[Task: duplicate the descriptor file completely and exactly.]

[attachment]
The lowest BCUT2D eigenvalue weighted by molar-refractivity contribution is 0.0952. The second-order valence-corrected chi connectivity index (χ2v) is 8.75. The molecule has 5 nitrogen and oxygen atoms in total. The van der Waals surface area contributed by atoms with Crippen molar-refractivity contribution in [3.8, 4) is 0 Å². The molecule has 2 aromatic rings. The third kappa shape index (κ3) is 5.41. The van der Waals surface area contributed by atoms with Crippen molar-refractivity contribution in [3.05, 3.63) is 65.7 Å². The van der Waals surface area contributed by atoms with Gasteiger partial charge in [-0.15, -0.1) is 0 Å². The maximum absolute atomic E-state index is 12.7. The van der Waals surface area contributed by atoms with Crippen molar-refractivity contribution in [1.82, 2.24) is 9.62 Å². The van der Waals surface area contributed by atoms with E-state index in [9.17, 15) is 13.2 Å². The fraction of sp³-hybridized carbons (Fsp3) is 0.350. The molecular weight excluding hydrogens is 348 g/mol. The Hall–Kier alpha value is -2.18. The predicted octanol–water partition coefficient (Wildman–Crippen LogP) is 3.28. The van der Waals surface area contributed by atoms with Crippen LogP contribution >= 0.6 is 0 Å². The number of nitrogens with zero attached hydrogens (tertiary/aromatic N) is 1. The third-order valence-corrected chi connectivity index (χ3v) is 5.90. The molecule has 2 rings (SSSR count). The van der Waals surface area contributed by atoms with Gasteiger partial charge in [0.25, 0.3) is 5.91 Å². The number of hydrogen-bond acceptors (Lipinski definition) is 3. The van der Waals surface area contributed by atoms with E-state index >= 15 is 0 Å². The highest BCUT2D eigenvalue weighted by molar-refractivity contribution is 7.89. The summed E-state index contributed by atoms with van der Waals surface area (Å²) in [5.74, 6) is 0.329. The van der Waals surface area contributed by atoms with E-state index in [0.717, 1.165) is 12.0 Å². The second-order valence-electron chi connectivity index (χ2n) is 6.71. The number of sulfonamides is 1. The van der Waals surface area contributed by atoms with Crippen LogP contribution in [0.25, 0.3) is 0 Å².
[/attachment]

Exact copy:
The lowest BCUT2D eigenvalue weighted by molar-refractivity contribution is 0.0952. The second-order valence-corrected chi connectivity index (χ2v) is 8.75. The molecule has 5 nitrogen and oxygen atoms in total. The van der Waals surface area contributed by atoms with Crippen molar-refractivity contribution in [3.8, 4) is 0 Å². The molecule has 2 aromatic rings. The third kappa shape index (κ3) is 5.41. The van der Waals surface area contributed by atoms with Crippen molar-refractivity contribution in [3.05, 3.63) is 65.7 Å². The van der Waals surface area contributed by atoms with Gasteiger partial charge in [-0.15, -0.1) is 0 Å². The maximum absolute atomic E-state index is 12.7. The van der Waals surface area contributed by atoms with Crippen molar-refractivity contribution in [1.82, 2.24) is 9.62 Å². The van der Waals surface area contributed by atoms with E-state index in [9.17, 15) is 13.2 Å². The fraction of sp³-hybridized carbons (Fsp3) is 0.350. The molecular weight excluding hydrogens is 348 g/mol. The Hall–Kier alpha value is -2.18. The predicted octanol–water partition coefficient (Wildman–Crippen LogP) is 3.28. The van der Waals surface area contributed by atoms with Crippen LogP contribution >= 0.6 is 0 Å². The number of nitrogens with zero attached hydrogens (tertiary/aromatic N) is 1. The third-order valence-corrected chi connectivity index (χ3v) is 5.90. The molecule has 2 rings (SSSR count). The van der Waals surface area contributed by atoms with Gasteiger partial charge in [0.25, 0.3) is 5.91 Å². The number of hydrogen-bond acceptors (Lipinski definition) is 3. The van der Waals surface area contributed by atoms with E-state index >= 15 is 0 Å². The highest BCUT2D eigenvalue weighted by molar-refractivity contribution is 7.89. The summed E-state index contributed by atoms with van der Waals surface area (Å²) in [5.74, 6) is 0.329. The van der Waals surface area contributed by atoms with E-state index in [0.717, 1.165) is 12.0 Å². The second-order valence-electron chi connectivity index (χ2n) is 6.71. The number of sulfonamides is 1. The van der Waals surface area contributed by atoms with Crippen LogP contribution in [0.25, 0.3) is 0 Å².